FY23 belonged to defence and PSU banks

  • 01 Aug 2023
  • Read 5 mins read

Big sectoral gainers of FY23

If one looks back at the sectors that stood out in FY23, two sectors stand out. The biggest gainer of FY23 were defence stocks, followed by PSU Banking stocks. It is not often that you see PSU banking or defence among the top gainers. In fact, they came as a whiff of fresh air in a year when IT and digital stocks were in the red. The table captures the gist of FY23.

Sector / Index

FY23 Returns (%)

Defence

48.59%

PSU Banks

36.34%

FMCG

26.50%

Automobiles

16.03%

Private Banks

11.93%

Logistics

9.74%

Infrastructure

1.44%

It is clear that defence stocks, that were quiet for a long time, are finally starting to see stock market outperformance. With 48.6% annual returns, defence leads FY23, followed by PSU banks at 36.3% returns in the year. Let us look at what went so right for defence stocks.

 

What explains the FY23 rally in defence stocks?

The defence sector gave 48.6% returns on a price basis and, if dividends are added, total returns in FY23 were 50.5%. Most key defence stocks more than doubled from their lows in FY23. This includes Hindustan Aeronautics, Bharat Dynamics, Mazagon Dock Shipbuilders, Cochin Shipyards and Garden Reach Shipbuilders. Mazagon has been a 4-bagger in FY23. What was the big trigger? Broadly, 4 factors have supported the surge in defence stocks in FY23.

The first is simmering geopolitical tensions globally. Russia has intensified its war with Ukraine while China has been sabre rattling in the South China Sea. With rising instability in India’s neighbours, the government has to spend more on sprucing up defence. The second factor was the massive military modernization program undertaken by the government. After a long time, the focus of defence spending is shifting from routine expenses to genuine warfare modernization.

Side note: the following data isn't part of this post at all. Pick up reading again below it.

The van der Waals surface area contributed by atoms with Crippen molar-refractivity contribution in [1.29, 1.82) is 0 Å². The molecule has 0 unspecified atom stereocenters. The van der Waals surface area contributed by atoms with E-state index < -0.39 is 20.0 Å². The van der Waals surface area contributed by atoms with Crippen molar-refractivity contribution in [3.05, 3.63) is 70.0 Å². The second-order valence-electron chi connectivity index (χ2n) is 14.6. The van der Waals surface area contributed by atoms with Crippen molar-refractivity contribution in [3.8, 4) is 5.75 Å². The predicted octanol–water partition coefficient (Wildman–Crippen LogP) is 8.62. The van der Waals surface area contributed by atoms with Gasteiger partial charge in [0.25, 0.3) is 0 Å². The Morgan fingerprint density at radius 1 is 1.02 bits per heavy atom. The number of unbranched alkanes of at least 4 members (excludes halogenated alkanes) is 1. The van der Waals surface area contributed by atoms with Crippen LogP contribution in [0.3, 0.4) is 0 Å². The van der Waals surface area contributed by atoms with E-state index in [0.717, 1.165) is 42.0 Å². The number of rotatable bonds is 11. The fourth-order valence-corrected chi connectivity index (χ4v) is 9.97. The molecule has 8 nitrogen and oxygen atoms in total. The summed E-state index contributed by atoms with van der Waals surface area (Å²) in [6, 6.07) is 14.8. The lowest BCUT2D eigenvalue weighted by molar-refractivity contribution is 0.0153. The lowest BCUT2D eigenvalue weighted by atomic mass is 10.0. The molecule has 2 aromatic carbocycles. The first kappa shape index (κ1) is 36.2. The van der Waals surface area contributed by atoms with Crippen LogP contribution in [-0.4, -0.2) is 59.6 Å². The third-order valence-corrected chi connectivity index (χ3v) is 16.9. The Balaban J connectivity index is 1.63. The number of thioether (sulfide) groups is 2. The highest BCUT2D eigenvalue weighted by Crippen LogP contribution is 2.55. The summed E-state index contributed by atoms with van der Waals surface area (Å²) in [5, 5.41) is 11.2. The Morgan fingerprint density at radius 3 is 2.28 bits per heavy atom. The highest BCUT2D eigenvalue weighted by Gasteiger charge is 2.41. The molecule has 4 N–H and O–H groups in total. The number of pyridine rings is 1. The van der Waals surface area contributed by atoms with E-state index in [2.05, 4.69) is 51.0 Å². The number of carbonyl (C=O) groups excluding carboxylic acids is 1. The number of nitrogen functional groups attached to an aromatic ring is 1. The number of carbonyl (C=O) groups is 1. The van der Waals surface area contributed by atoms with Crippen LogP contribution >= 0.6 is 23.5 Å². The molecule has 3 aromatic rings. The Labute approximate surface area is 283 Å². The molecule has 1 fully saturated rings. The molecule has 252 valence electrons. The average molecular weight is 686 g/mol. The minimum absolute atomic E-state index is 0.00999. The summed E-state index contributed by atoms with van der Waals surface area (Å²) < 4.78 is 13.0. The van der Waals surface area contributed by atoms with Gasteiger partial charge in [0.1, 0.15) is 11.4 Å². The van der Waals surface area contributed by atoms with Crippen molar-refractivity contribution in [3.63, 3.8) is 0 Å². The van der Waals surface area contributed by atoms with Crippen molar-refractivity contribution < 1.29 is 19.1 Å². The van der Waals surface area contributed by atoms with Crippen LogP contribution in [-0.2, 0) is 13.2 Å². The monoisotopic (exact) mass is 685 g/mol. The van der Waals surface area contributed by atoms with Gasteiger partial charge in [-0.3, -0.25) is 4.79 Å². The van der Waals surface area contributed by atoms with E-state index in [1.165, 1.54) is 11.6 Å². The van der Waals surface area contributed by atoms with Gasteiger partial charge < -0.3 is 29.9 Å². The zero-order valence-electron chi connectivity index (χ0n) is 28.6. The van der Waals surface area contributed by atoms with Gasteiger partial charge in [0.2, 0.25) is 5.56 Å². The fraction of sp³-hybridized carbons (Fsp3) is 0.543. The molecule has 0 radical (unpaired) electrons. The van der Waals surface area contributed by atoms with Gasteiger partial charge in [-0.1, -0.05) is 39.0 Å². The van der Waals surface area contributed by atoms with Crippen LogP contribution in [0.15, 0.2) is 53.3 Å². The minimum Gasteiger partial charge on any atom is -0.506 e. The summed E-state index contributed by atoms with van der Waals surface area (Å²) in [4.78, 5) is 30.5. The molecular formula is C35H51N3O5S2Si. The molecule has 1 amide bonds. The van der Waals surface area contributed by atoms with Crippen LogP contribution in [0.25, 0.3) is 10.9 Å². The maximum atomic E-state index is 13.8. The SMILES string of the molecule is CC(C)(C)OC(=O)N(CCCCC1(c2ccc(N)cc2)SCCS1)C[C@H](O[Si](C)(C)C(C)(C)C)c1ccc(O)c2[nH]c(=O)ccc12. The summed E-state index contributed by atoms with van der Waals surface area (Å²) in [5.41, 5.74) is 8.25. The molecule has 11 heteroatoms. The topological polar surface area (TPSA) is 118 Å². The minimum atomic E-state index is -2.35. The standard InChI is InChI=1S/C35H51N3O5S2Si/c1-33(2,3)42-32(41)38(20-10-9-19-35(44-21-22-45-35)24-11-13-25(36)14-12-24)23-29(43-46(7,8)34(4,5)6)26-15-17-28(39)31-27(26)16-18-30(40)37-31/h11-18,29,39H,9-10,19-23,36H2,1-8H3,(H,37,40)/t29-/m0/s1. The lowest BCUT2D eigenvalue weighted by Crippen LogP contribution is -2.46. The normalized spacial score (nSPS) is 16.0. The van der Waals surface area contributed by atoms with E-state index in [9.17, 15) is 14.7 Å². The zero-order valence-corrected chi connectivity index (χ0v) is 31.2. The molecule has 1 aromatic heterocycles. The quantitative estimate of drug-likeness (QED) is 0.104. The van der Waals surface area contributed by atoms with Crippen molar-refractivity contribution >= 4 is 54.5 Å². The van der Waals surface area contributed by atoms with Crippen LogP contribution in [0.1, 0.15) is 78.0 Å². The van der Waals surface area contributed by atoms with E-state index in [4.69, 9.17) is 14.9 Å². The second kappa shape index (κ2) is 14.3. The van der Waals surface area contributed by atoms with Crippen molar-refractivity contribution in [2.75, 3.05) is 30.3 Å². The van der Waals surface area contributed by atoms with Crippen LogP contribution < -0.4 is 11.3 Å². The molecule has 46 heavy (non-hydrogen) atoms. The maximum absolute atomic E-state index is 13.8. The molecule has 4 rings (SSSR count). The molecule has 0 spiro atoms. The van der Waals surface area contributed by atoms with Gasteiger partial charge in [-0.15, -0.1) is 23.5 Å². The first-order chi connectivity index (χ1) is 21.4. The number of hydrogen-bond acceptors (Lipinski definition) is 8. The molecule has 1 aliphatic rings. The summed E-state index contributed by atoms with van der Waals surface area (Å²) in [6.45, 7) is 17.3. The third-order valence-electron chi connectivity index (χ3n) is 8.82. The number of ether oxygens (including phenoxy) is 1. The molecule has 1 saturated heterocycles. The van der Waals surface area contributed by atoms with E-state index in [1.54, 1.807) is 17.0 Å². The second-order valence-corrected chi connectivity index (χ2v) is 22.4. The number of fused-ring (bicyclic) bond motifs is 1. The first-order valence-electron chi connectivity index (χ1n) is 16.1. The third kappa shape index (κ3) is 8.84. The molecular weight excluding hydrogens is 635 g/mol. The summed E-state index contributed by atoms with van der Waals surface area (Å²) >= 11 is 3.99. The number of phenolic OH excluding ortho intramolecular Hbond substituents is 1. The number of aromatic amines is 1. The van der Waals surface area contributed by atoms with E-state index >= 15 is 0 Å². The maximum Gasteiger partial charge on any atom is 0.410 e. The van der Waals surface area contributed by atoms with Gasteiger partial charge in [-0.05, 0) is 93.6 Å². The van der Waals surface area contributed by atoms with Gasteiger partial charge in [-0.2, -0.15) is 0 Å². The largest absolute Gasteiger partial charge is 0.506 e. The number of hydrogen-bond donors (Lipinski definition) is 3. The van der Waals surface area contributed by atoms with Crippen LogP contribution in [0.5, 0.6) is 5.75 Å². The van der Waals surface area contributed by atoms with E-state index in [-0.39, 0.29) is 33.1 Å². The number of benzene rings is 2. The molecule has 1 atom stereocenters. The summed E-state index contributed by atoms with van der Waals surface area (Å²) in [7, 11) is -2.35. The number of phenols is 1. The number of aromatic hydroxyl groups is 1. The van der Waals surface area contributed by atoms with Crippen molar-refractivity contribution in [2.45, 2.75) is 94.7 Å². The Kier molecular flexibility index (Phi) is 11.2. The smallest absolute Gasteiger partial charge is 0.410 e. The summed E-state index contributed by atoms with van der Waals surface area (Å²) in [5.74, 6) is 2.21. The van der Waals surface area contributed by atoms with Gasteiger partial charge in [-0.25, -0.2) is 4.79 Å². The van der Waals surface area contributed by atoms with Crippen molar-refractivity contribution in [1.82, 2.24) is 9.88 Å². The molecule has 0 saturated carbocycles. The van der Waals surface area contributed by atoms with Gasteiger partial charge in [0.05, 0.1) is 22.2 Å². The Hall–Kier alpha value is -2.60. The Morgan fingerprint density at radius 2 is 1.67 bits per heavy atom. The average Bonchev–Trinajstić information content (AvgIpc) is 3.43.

The third factor supporting the rally in defence stocks is the decision to substantially farm out orders to Indian companies. As part of the Make in India initiative, the Defence Acquisition Council (DAC) recently approved defence projects worth Rs70,500 crore, most of which will go to domestic players. But, what is really exciting the markets is the huge potential for defence exports. From Rs1,500 crore in 2017, defence exports have surged to Rs16,000 crore ($2 billion) in just 6 years. But the bigger kicker is that the defence exports are expected to grow 5-fold to $10 billion by 2030. That is the big story that is keeping investors interested in defence stocks.

What has gone right for PSU banks?

For a long time, the PSU banks embodied everything that was wrong with Indian banking. They had low ROA, high levels of gross NPAs, low capital adequacy and net interest margins (NIMs) substantially lower than private banks. The last one year has seen a sea change. The combination of capital infusion, merger of PSU banks into manageable units and the focus on efficiency and profitability has helped. But, in a way, the rising rates also came as a blessing in disguise for PSU banks.

While PSU banks saw a pick-up in credit demand and improved ROA, the real story was in the spreads. The 250 bps rate hike by the RBI seamlessly translated into higher lending rates. However, deposit rates normally catch up with a lag. During this interim phase, PSU banks are seeing record profits and NIMs consistently above 3%. To add to all this, is the valuation story. Nifty private bank index trades at a P/E of above 16X, while the Nifty PSU bank index trades at a P/E of below 9x. That is giving adequate margin of safety to investors, which explains the surge in interest.

Will this story continue? PSU banks may be hit by the global banking crisis, but the impact is likely to be marginal. But the big story for FY24 may continue to be defence.